Software allows designers to integrate IP in USB-C PD systems
Reasoning that USB Type-C with Power Delivery (PD) and open source software are two technologies leading the next wave of wired connectivity led to Microchip’s development of the Power Delivery Software Framework (PSF). This open source software enables designers to modify and own the IP in their USB-C PD systems. By merging proprietary code with Microchip’s fully functionable PD stack, designers can create differentiated products, choosing from Microchip SmartHubs, microcontrollers and standalone PD solutions for the USB systems.
The software framework offers both an open source code base for PD and a comprehensive programming environment, enabling designers to program microcontrollers and immediately modify PD code as their system evolves. As a result, customers can reduce time to market and overall bill of materials (BoM), says Microchip.
Leveraging both a software and hardware framework, developers can also choose from an expanded family of Microchip controller options to host PD functionality, including the new UPD301B and UPD301C standalone PD controllers. The PD architecture’s open approach enables customers to easily add a USB-C/PD port to a range of embedded applications, while also allowing customers to reallocate unused pins or CPU memory to other system functions. A range of Microchip SAM and PIC microcontrollers and dsPIC digital signal controllers (DSCs) are supported.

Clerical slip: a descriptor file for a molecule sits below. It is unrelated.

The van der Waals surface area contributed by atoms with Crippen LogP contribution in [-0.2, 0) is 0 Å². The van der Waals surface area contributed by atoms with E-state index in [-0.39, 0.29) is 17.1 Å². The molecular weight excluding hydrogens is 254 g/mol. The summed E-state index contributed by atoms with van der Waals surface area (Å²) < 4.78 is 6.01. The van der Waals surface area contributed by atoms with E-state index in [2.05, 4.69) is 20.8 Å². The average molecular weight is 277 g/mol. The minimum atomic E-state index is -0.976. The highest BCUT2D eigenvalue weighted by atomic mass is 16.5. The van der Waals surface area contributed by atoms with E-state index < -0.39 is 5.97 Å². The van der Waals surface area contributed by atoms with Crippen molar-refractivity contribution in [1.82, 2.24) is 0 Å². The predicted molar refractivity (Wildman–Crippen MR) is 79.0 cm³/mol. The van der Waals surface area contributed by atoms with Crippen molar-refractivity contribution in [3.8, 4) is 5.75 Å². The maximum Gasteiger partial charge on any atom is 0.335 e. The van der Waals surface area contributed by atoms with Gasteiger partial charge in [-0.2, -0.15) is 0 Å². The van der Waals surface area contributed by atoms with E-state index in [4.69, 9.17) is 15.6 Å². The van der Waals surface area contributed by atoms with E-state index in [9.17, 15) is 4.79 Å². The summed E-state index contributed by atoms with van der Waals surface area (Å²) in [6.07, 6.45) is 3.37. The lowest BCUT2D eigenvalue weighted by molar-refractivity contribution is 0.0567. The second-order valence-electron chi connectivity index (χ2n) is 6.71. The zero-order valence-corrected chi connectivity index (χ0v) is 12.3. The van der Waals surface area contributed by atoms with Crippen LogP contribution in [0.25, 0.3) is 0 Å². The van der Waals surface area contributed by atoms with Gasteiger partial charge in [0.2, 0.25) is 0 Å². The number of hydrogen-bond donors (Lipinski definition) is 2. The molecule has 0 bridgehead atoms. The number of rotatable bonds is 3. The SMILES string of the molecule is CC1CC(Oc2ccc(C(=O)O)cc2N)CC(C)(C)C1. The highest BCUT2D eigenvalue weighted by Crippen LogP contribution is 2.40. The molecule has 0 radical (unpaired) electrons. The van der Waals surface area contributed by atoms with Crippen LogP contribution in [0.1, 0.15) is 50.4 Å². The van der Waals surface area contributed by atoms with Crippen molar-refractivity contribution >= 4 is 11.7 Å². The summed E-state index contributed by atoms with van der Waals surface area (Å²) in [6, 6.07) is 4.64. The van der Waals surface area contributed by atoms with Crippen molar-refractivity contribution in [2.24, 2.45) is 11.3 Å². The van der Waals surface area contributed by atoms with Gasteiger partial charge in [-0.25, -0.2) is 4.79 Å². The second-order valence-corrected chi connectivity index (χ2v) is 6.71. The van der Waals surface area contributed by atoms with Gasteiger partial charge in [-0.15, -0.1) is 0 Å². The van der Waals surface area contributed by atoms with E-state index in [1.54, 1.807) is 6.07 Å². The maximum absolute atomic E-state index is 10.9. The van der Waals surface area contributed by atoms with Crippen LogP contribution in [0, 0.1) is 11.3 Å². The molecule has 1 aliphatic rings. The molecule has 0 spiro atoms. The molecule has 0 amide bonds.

Designers can run PD on an existing Microchip microcontroller infrastructure by adding the UPD350 PD transceiver, or by integrating PD into more complex product offerings with proprietary system code.
All Microchip microcontrollers and standalone controllers which support USB-C share the same PD code base. The code is free to customers and can be configured and modified to implement new features and system updates without the need for a manufacturer to customise the code.
The PSF software is supported by Microchip’s MPLAB X IDE development environment. A PSF evaluation board features the SAMD20 microcontroller and the UPD350 PD PHY.